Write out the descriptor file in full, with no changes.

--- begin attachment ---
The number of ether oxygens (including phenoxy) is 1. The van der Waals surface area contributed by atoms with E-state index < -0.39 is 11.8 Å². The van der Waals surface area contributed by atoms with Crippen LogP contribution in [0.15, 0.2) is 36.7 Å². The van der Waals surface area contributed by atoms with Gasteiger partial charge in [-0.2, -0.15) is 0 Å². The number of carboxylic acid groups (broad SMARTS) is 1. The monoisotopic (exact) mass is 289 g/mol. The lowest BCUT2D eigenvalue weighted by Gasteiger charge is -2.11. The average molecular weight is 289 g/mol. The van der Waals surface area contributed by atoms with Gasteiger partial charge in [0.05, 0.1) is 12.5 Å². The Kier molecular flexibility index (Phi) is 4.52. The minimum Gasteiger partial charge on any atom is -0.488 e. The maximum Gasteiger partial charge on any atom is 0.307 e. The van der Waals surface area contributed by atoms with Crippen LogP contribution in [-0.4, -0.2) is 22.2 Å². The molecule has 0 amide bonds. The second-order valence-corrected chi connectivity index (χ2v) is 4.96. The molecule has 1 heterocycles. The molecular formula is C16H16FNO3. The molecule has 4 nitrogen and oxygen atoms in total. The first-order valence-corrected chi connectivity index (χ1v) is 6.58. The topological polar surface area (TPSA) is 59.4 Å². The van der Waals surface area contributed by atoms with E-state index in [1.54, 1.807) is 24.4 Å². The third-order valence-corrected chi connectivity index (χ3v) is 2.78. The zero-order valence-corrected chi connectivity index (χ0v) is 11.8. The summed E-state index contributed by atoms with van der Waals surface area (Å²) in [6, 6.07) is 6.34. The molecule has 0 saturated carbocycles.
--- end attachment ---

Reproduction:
The number of ether oxygens (including phenoxy) is 1. The van der Waals surface area contributed by atoms with E-state index < -0.39 is 11.8 Å². The van der Waals surface area contributed by atoms with Crippen LogP contribution in [0.15, 0.2) is 36.7 Å². The van der Waals surface area contributed by atoms with Gasteiger partial charge in [-0.2, -0.15) is 0 Å². The number of carboxylic acid groups (broad SMARTS) is 1. The monoisotopic (exact) mass is 289 g/mol. The lowest BCUT2D eigenvalue weighted by Gasteiger charge is -2.11. The average molecular weight is 289 g/mol. The van der Waals surface area contributed by atoms with Gasteiger partial charge in [0.05, 0.1) is 12.5 Å². The Kier molecular flexibility index (Phi) is 4.52. The minimum Gasteiger partial charge on any atom is -0.488 e. The maximum Gasteiger partial charge on any atom is 0.307 e. The van der Waals surface area contributed by atoms with Crippen LogP contribution in [-0.4, -0.2) is 22.2 Å². The molecule has 0 amide bonds. The second-order valence-corrected chi connectivity index (χ2v) is 4.96. The molecule has 1 heterocycles. The molecular formula is C16H16FNO3. The molecule has 4 nitrogen and oxygen atoms in total. The first-order valence-corrected chi connectivity index (χ1v) is 6.58. The topological polar surface area (TPSA) is 59.4 Å². The van der Waals surface area contributed by atoms with E-state index in [1.54, 1.807) is 24.4 Å². The third-order valence-corrected chi connectivity index (χ3v) is 2.78. The zero-order valence-corrected chi connectivity index (χ0v) is 11.8. The summed E-state index contributed by atoms with van der Waals surface area (Å²) in [6, 6.07) is 6.34. The molecule has 0 saturated carbocycles.